There’s also the multitask factor. Jabbing multiple contenders in the same political party can appear less than dignified, a principle Biden has based much of his candidacy around upholding, often saying on the stump that he’s waging a “battle for the soul of this nation” against President Trump. And he’s already been sharply attacking Warren as his main target for months.
On top of that, there’s the ideological overlap. With similar moderate positioning, it’s harder to draw natural distinctions between Biden and Buttigieg, who are each making “electability” arguments that beating the current White House occupant requires a more middle-of-the-road approach than what Warren or Sanders are offering.
“If you’re Biden, maybe they’re thinking they’ve lost ground to Warren more so than Buttigieg,” a separate longtime Democratic strategist who has worked on several presidential campaigns said.
In March, 23 percent of voters found Warren to be too liberal, according to a Des Moines Register/CNN poll. In November, that number rose to 38 percent, with only 7 percent of voters putting Biden or Buttigieg in the too liberal category, according to the November survey.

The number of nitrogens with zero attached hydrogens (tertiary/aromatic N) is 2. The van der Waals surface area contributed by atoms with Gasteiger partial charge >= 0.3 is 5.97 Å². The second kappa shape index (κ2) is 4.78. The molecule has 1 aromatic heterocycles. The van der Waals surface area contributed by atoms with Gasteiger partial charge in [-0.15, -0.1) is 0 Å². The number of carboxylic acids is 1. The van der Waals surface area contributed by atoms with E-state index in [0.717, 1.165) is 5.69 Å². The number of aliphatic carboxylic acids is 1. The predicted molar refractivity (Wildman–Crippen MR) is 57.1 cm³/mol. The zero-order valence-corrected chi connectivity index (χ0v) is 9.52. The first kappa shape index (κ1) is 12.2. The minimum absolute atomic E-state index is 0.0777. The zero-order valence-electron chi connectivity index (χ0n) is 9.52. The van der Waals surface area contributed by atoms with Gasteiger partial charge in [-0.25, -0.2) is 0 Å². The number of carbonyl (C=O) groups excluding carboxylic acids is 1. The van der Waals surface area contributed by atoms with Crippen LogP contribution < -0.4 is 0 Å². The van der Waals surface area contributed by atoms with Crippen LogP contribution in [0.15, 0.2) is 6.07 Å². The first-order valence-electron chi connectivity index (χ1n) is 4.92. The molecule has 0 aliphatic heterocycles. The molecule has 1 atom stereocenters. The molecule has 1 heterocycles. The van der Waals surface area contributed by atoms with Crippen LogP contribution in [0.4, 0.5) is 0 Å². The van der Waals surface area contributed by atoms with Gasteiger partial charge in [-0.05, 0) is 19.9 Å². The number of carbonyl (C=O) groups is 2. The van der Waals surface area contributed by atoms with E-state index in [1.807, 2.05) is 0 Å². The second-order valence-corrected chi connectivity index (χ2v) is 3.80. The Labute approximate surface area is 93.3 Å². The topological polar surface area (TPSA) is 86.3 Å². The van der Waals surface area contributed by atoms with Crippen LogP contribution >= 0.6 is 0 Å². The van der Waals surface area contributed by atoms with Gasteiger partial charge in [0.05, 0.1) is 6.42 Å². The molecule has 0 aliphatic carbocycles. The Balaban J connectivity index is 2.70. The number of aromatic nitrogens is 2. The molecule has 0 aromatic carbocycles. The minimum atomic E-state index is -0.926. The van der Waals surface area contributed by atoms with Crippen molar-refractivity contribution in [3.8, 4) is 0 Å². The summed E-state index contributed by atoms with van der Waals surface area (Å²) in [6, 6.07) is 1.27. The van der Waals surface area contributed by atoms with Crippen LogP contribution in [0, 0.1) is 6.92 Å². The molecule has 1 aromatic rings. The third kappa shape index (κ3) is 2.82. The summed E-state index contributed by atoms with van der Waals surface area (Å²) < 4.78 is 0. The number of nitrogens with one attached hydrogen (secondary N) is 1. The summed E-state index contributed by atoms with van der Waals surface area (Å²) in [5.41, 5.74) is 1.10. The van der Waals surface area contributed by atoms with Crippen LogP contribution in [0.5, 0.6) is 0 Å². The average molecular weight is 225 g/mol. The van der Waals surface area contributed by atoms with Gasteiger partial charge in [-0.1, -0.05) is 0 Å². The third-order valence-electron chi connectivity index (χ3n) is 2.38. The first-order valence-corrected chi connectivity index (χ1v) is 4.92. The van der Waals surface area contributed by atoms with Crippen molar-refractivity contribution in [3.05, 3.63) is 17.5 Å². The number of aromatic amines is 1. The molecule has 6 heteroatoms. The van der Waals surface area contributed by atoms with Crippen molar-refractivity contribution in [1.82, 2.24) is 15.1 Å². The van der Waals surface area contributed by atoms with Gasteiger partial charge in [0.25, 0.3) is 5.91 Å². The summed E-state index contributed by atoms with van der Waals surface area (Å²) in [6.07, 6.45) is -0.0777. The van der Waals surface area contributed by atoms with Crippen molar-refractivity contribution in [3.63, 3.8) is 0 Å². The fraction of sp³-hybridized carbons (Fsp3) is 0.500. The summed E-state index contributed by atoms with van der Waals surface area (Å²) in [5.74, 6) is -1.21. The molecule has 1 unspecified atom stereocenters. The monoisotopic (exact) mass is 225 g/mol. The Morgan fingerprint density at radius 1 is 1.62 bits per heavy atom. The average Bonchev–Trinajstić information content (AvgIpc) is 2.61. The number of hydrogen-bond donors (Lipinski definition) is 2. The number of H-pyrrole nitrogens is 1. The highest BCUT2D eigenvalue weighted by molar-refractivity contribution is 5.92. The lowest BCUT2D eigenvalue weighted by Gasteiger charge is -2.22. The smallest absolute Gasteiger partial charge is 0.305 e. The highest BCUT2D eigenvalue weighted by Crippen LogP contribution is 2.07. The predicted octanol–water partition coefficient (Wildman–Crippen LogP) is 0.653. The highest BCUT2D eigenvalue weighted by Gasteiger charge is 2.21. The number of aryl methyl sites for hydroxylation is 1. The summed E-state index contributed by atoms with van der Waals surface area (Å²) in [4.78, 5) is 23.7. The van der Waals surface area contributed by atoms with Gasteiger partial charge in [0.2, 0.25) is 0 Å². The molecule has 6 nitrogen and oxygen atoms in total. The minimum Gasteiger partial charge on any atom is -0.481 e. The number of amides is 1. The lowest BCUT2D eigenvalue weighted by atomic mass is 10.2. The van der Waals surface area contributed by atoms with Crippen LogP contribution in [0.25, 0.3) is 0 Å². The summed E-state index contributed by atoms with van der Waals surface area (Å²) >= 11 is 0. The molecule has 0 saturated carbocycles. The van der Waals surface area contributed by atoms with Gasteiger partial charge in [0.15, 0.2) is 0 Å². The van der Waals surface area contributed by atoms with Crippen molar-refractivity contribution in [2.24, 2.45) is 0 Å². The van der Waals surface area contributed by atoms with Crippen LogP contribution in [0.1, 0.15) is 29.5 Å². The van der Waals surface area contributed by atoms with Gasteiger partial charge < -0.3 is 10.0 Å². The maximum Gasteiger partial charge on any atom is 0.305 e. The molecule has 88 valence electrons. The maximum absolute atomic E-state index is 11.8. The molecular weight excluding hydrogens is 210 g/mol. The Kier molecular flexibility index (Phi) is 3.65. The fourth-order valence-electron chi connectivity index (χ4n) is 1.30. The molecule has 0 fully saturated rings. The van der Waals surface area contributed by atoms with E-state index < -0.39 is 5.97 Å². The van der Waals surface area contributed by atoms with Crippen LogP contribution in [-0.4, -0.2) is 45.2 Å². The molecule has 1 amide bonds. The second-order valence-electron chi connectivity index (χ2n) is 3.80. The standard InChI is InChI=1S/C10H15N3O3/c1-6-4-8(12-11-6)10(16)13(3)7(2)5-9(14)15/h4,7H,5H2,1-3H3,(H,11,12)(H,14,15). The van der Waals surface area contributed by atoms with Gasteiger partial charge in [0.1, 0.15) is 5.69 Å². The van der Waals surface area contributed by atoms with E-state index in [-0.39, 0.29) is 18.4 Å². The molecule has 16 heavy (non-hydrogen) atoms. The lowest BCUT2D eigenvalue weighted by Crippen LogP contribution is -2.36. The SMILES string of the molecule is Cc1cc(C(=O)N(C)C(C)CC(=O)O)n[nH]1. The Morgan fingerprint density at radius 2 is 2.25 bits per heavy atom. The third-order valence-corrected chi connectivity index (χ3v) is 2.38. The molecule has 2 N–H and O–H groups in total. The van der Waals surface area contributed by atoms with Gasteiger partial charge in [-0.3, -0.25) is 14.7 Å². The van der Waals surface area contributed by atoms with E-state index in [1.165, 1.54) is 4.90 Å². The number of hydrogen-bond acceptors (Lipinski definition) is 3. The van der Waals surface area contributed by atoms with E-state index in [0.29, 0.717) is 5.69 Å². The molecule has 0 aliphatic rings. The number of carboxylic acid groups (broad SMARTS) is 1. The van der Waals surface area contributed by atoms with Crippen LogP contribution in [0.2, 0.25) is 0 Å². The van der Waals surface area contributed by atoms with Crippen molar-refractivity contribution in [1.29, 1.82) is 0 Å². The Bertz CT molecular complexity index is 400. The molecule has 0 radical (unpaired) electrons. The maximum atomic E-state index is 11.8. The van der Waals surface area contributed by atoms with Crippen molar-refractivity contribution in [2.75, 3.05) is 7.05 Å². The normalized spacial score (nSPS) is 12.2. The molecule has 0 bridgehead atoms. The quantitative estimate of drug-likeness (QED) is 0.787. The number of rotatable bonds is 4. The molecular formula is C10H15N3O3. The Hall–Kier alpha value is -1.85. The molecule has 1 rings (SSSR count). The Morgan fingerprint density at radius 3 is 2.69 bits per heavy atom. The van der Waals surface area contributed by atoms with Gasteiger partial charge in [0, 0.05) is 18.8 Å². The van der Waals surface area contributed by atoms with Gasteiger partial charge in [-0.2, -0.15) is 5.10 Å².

“They are waiting to see if Buttigieg’s electability argument undermines their own,” Murray said about Biden.
For progressive Democrats, the strategy also appears to be more closely tied to ideology, with multiple strategists pointing to the similarities between Biden and Buttigieg on campaign finance reform in particular. While both candidates are holding high-ticket fundraisers, Warren has sworn off of them, making it harder to distinguish between the two contenders and opening up the line of contrast she tried out Thursday night.
“It is a dog fight up top,” Murshed Zaheed, a former leadership staffer for Harry Reid, said. Pointing to Buttigieg and Biden’s welcoming of corporate sources to help fund their campaigns, he speculated they likely see Warren as the most credible threat.
“I think that’s really why these guys are buddying up.”